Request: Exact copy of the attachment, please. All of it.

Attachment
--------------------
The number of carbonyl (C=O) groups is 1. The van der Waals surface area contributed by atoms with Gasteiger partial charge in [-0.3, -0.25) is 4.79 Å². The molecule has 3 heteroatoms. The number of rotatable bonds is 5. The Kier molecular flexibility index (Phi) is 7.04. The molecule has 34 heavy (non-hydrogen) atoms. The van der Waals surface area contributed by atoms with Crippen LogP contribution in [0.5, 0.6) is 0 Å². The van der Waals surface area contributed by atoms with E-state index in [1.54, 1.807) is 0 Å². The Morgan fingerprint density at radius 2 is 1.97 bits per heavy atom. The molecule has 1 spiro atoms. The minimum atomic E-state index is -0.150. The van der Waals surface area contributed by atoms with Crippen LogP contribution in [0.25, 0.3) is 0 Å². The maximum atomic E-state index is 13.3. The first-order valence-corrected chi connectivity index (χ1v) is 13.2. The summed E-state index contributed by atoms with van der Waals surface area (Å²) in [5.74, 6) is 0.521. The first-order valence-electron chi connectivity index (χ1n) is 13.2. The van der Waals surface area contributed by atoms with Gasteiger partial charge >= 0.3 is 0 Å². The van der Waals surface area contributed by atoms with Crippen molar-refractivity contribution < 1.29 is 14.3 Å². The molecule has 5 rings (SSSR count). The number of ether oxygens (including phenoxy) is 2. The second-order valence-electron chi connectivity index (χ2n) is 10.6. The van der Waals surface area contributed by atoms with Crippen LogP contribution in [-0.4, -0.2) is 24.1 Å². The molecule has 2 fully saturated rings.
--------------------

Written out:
The number of carbonyl (C=O) groups is 1. The van der Waals surface area contributed by atoms with Gasteiger partial charge in [-0.3, -0.25) is 4.79 Å². The molecule has 3 heteroatoms. The number of rotatable bonds is 5. The Kier molecular flexibility index (Phi) is 7.04. The molecule has 34 heavy (non-hydrogen) atoms. The van der Waals surface area contributed by atoms with Crippen LogP contribution in [0.5, 0.6) is 0 Å². The van der Waals surface area contributed by atoms with E-state index in [1.54, 1.807) is 0 Å². The Morgan fingerprint density at radius 2 is 1.97 bits per heavy atom. The molecule has 1 spiro atoms. The minimum atomic E-state index is -0.150. The van der Waals surface area contributed by atoms with Crippen LogP contribution in [0.25, 0.3) is 0 Å². The maximum atomic E-state index is 13.3. The first-order valence-corrected chi connectivity index (χ1v) is 13.2. The summed E-state index contributed by atoms with van der Waals surface area (Å²) in [5.74, 6) is 0.521. The first-order valence-electron chi connectivity index (χ1n) is 13.2. The van der Waals surface area contributed by atoms with Gasteiger partial charge >= 0.3 is 0 Å². The van der Waals surface area contributed by atoms with Crippen molar-refractivity contribution < 1.29 is 14.3 Å². The molecule has 5 rings (SSSR count). The number of ether oxygens (including phenoxy) is 2. The second-order valence-electron chi connectivity index (χ2n) is 10.6. The van der Waals surface area contributed by atoms with Crippen LogP contribution in [-0.4, -0.2) is 24.1 Å². The molecule has 2 fully saturated rings.